source url Eryngium giganteum, also known as Giant Sea Holly, is a dramatic addition to the flower border. Its flower heads are surrounded by a rosette of very spiny silvery-grey bracts, which seem to glow in the evening light. As with most grey foliage plants, it likes a sunny situation. Once in flower, the bees go mad for it! It is a short-lived perennial but a good self-seeder.
This variety is named after an Edwardian plantswoman and gardener Miss Ellen Willmott, who allegedly used to sprinkle the seeds of this, her favourite plant, in other people’s gardens!
This flower looks good in dried flower arrangements.
Aquilegias are an easy to grow perennial flower, which the bees love. A popular cottage garden plant, its bonnet shaped flowers give them the common name Granny’s Bonnet. I used to wonder why the aquilegia flower spurs had holes in them and then I discovered that the bees are using a shortcut to get at the nectar, by piercing the spur instead of using the ‘front entrance’ of the flower. Clever little bees!
Here are some tips on how to get the most out of your self-sown aquilegia plants.
Delphiniums are hardy perennials and very easy to grow. The young shoots may need protection from slugs and staking the plants before they start flowering is essential as they get incredibly heavy and easily snap off in the wind. This vivid blue delphinium has no trouble attracting the bees in my garden!
If you are looking for plants to attract bees, then the Honeywort is a must-have flower for the garden. The sumptuous purple of Cerinthe Major makes it look so exotic and delicate, but it really is as tough as old boots. You can buy these plants in the garden centre where they will cost you a small fortune, but they are really easy to raise from seed. They happily reproduce themselves in the garden and the self-sown plants are much stronger than the ones sown in pots and mollycoddled.
The honey bees were busy in the garden today, collecting pollen from the crocuses. I loved this image of a bee coming into land!
This lovely shrub has started flowering and is a valuable source of food for any bees still out and about.
Although a deciduous shrub, it flowers throughout the winter, producing fragrant pink blooms, set against cinnamon coloured bark. The leaves in spring are beautiful bronze, turning red in the autumn.
Aquilegias, also known as Columbine or Granny’s Bonnet are a lovely cottage garden plant which has put on a magnificent display this year.
Aquilegias are hardy perennials which propagates by seed in a big way. They are very promiscuous and cross pollinate with one another and the self-sown plants grow all over the place. Sometimes you can get some absolutely stunning flowers on the next generation as a result, but equally the flowers can be small, bland and uninteresting.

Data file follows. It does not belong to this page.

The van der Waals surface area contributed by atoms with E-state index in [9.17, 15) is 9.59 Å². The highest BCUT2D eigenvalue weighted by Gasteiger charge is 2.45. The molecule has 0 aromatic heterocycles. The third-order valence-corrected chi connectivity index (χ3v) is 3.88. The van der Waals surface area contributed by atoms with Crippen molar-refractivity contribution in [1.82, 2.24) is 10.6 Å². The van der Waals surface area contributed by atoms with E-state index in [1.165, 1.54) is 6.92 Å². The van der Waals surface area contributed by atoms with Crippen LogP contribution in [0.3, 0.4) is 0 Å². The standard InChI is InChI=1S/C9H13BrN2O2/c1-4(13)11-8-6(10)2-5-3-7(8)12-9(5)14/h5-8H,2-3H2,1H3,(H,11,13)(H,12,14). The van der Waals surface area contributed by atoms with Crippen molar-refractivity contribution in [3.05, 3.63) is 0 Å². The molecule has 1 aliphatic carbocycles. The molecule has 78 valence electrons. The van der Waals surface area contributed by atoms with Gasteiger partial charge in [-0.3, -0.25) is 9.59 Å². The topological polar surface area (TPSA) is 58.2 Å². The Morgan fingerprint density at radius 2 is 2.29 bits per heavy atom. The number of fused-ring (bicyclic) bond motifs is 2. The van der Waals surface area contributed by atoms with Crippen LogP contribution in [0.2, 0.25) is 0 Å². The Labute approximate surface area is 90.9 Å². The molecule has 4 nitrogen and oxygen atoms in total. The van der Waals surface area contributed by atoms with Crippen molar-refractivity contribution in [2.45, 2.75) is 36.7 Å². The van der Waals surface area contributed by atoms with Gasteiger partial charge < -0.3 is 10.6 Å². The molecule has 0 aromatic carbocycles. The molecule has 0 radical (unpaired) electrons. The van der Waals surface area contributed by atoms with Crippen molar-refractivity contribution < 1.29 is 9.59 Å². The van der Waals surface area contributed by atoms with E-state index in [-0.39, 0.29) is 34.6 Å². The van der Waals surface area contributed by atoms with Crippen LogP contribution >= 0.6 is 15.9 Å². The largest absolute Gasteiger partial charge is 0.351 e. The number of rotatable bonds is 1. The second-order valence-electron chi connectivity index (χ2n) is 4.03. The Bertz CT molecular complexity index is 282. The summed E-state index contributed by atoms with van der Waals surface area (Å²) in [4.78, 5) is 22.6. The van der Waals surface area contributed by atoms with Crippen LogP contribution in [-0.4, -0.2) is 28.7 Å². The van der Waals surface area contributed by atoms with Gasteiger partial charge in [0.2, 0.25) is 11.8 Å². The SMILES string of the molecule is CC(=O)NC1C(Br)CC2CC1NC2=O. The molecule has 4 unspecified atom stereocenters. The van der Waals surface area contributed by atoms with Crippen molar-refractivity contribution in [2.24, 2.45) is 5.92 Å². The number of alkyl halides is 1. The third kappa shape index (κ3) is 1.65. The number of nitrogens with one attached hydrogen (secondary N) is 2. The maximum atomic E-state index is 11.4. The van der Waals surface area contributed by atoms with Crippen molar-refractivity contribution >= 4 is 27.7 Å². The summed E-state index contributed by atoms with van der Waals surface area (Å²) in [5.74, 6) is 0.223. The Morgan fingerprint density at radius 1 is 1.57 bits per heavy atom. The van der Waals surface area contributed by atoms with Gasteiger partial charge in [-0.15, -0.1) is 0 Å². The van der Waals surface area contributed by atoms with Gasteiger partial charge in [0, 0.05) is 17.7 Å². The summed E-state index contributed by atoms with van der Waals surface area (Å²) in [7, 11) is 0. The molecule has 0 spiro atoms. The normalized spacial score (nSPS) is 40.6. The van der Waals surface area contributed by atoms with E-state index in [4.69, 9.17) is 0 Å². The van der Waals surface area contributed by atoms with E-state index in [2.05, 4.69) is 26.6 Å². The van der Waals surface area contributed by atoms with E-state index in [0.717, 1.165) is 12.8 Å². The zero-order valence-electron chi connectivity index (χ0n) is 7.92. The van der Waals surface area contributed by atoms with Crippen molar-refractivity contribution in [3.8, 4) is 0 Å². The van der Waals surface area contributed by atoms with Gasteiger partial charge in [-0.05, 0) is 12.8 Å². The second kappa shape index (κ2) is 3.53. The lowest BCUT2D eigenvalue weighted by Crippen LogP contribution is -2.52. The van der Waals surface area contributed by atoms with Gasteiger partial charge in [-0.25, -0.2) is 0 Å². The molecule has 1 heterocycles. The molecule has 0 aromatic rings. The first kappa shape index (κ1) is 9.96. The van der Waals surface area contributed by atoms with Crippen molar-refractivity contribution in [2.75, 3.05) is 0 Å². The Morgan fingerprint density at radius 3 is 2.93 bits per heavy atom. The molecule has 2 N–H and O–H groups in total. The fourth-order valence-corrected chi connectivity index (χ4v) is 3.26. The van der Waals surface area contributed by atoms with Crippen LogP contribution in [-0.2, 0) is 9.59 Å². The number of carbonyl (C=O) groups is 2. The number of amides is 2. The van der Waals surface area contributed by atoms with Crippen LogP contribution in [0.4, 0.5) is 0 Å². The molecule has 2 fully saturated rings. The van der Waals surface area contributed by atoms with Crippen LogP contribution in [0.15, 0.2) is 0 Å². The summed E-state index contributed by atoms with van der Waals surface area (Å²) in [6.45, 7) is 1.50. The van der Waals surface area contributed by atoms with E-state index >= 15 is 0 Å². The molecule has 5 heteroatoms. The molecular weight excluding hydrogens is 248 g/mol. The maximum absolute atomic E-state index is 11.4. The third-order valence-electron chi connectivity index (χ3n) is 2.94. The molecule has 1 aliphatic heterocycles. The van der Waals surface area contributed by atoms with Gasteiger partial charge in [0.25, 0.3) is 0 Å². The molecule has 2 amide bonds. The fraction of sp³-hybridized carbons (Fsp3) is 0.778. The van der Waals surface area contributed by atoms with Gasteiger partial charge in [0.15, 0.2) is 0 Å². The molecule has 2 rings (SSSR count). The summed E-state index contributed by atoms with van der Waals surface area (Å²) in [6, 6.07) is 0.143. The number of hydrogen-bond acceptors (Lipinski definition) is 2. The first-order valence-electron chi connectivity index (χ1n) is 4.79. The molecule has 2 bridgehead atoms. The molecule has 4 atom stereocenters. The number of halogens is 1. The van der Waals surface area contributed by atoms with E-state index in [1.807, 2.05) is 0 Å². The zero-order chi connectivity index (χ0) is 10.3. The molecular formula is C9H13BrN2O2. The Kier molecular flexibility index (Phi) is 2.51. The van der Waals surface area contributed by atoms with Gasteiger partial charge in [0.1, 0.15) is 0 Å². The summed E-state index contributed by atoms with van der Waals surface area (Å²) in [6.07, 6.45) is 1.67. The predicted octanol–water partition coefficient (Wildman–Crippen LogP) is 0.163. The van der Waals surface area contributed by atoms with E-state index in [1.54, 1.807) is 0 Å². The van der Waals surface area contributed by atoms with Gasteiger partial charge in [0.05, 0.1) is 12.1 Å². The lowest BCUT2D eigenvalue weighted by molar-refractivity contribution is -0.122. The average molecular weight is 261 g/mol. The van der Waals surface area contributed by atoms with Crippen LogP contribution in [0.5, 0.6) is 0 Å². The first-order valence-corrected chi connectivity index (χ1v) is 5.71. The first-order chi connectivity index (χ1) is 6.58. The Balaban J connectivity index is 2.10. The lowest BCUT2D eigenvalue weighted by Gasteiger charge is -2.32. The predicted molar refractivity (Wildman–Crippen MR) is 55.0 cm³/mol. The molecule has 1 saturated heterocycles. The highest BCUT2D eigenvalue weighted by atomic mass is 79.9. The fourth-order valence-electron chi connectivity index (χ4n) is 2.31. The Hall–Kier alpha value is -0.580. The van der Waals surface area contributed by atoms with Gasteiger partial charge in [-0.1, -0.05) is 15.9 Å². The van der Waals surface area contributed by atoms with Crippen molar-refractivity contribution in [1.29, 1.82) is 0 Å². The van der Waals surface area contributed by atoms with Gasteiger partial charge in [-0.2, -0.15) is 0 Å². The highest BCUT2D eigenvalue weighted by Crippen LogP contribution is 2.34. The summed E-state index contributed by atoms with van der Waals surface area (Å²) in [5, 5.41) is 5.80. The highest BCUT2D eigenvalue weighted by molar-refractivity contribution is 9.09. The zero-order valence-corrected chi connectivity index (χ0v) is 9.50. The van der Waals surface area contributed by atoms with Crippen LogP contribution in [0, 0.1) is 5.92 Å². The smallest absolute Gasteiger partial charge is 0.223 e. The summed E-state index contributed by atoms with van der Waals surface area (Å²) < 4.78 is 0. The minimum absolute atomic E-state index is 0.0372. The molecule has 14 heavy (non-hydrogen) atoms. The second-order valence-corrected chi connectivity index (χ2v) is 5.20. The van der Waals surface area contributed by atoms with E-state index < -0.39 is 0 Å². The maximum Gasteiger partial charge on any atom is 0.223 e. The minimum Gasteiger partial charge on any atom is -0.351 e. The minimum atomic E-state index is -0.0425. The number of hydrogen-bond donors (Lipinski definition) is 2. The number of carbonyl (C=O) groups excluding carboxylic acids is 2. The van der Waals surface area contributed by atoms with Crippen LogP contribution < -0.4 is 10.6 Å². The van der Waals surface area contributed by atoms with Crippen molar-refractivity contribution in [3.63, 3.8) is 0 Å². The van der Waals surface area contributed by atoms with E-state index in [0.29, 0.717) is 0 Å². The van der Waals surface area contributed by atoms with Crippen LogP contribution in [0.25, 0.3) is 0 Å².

Free plants are always welcome, but like to weed out the ones that are in the wrong place, perhaps because they are too close to something else. I move other small plants either in the autumn or early spring, to where I want them to flower.
I never have the heart to pull up the plants when they are in flower, even if they are a bit insignificant, because the bees seem to enjoy them so much. However, whilst they are still flowering I always go round the garden with a ball of brightly coloured wool and tie a piece onto the stems of all the Aquilegias that I want to keep. That way I can dig up all the less interesting ones once they have stopped flowering, knowing I will be keeping the best.
Have you noticed how the bees cheat to get at the nectar in aquilegias?
This Ceanothus ‘Yankee Point’ is in full bloom at the moment and it is positively hums all day long with bees visiting the flowers!
I would certainly recommend this shrub, commonly known as a Californian Lilac, if you are looking for a relatively quick growing evergreen shrub that is easy to look after. It likes a sunny, sheltered spot.
This Ceanothus covers an ugly, south-facing wall and every Spring is a mass of colour. It is self-supporting so doesn’t need wires. After flowering I prune it back to stop it getting top heavy, and restricting its width. It was labelled as growing to five feet in height, and eight feet wide, but it has reached around 15 feet high and wide and I keep it to this size by pruning.